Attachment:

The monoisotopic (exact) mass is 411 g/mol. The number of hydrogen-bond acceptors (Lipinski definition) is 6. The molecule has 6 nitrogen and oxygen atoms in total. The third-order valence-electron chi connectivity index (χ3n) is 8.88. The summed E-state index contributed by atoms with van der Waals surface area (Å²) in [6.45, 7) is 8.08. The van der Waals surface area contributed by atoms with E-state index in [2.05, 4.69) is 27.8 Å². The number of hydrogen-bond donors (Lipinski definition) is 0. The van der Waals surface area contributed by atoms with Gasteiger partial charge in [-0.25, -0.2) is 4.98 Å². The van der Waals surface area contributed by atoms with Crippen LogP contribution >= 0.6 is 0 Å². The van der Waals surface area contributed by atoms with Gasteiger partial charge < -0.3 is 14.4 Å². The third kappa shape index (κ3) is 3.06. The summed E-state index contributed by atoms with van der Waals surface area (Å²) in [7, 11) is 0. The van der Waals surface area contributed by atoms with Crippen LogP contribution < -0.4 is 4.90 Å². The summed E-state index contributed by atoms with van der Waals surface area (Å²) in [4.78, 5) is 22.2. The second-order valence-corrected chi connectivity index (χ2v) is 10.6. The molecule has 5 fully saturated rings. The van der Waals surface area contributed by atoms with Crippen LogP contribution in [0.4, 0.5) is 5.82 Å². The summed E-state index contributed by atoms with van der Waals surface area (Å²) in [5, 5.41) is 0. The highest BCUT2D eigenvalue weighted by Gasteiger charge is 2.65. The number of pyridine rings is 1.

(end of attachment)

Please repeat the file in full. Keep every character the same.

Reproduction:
The monoisotopic (exact) mass is 411 g/mol. The number of hydrogen-bond acceptors (Lipinski definition) is 6. The molecule has 6 nitrogen and oxygen atoms in total. The third-order valence-electron chi connectivity index (χ3n) is 8.88. The summed E-state index contributed by atoms with van der Waals surface area (Å²) in [6.45, 7) is 8.08. The van der Waals surface area contributed by atoms with E-state index in [2.05, 4.69) is 27.8 Å². The number of hydrogen-bond donors (Lipinski definition) is 0. The van der Waals surface area contributed by atoms with Gasteiger partial charge in [-0.25, -0.2) is 4.98 Å². The van der Waals surface area contributed by atoms with Crippen LogP contribution >= 0.6 is 0 Å². The van der Waals surface area contributed by atoms with Gasteiger partial charge < -0.3 is 14.4 Å². The third kappa shape index (κ3) is 3.06. The summed E-state index contributed by atoms with van der Waals surface area (Å²) in [7, 11) is 0. The van der Waals surface area contributed by atoms with Crippen LogP contribution < -0.4 is 4.90 Å². The summed E-state index contributed by atoms with van der Waals surface area (Å²) in [4.78, 5) is 22.2. The second-order valence-corrected chi connectivity index (χ2v) is 10.6. The molecule has 5 fully saturated rings. The van der Waals surface area contributed by atoms with Crippen LogP contribution in [0.4, 0.5) is 5.82 Å². The summed E-state index contributed by atoms with van der Waals surface area (Å²) in [5, 5.41) is 0. The highest BCUT2D eigenvalue weighted by Gasteiger charge is 2.65. The number of pyridine rings is 1.